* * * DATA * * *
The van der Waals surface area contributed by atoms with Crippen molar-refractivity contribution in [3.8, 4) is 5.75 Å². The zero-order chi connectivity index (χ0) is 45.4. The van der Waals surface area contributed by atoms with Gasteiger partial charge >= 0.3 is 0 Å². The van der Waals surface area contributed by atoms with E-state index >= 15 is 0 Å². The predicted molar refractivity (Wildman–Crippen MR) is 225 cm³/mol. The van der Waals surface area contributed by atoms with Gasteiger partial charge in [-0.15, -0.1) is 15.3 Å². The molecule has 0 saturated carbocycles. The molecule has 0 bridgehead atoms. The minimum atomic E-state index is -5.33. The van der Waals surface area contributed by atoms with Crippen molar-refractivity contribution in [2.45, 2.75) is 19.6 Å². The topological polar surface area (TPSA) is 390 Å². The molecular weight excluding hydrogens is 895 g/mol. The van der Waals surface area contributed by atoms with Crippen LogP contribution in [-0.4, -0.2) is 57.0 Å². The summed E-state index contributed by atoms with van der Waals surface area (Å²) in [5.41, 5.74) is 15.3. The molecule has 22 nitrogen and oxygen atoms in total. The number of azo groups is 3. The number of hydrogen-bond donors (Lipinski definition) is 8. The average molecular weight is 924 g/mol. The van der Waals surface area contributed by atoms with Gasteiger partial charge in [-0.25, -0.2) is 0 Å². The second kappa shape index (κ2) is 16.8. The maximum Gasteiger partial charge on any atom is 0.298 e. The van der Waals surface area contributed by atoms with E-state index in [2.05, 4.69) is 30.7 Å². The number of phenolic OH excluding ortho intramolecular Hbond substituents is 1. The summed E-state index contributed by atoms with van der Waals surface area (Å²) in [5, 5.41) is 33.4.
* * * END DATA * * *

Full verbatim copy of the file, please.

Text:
The van der Waals surface area contributed by atoms with Crippen molar-refractivity contribution in [3.8, 4) is 5.75 Å². The zero-order chi connectivity index (χ0) is 45.4. The van der Waals surface area contributed by atoms with Gasteiger partial charge >= 0.3 is 0 Å². The van der Waals surface area contributed by atoms with E-state index >= 15 is 0 Å². The predicted molar refractivity (Wildman–Crippen MR) is 225 cm³/mol. The van der Waals surface area contributed by atoms with Gasteiger partial charge in [-0.15, -0.1) is 15.3 Å². The molecule has 0 saturated carbocycles. The molecule has 0 bridgehead atoms. The minimum atomic E-state index is -5.33. The van der Waals surface area contributed by atoms with Crippen molar-refractivity contribution in [2.45, 2.75) is 19.6 Å². The topological polar surface area (TPSA) is 390 Å². The molecular weight excluding hydrogens is 895 g/mol. The van der Waals surface area contributed by atoms with Crippen LogP contribution in [-0.4, -0.2) is 57.0 Å². The summed E-state index contributed by atoms with van der Waals surface area (Å²) in [5.41, 5.74) is 15.3. The molecule has 22 nitrogen and oxygen atoms in total. The number of azo groups is 3. The number of hydrogen-bond donors (Lipinski definition) is 8. The average molecular weight is 924 g/mol. The van der Waals surface area contributed by atoms with Gasteiger partial charge in [-0.25, -0.2) is 0 Å². The second kappa shape index (κ2) is 16.8. The maximum Gasteiger partial charge on any atom is 0.298 e. The van der Waals surface area contributed by atoms with E-state index in [2.05, 4.69) is 30.7 Å². The number of phenolic OH excluding ortho intramolecular Hbond substituents is 1. The summed E-state index contributed by atoms with van der Waals surface area (Å²) in [5, 5.41) is 33.4.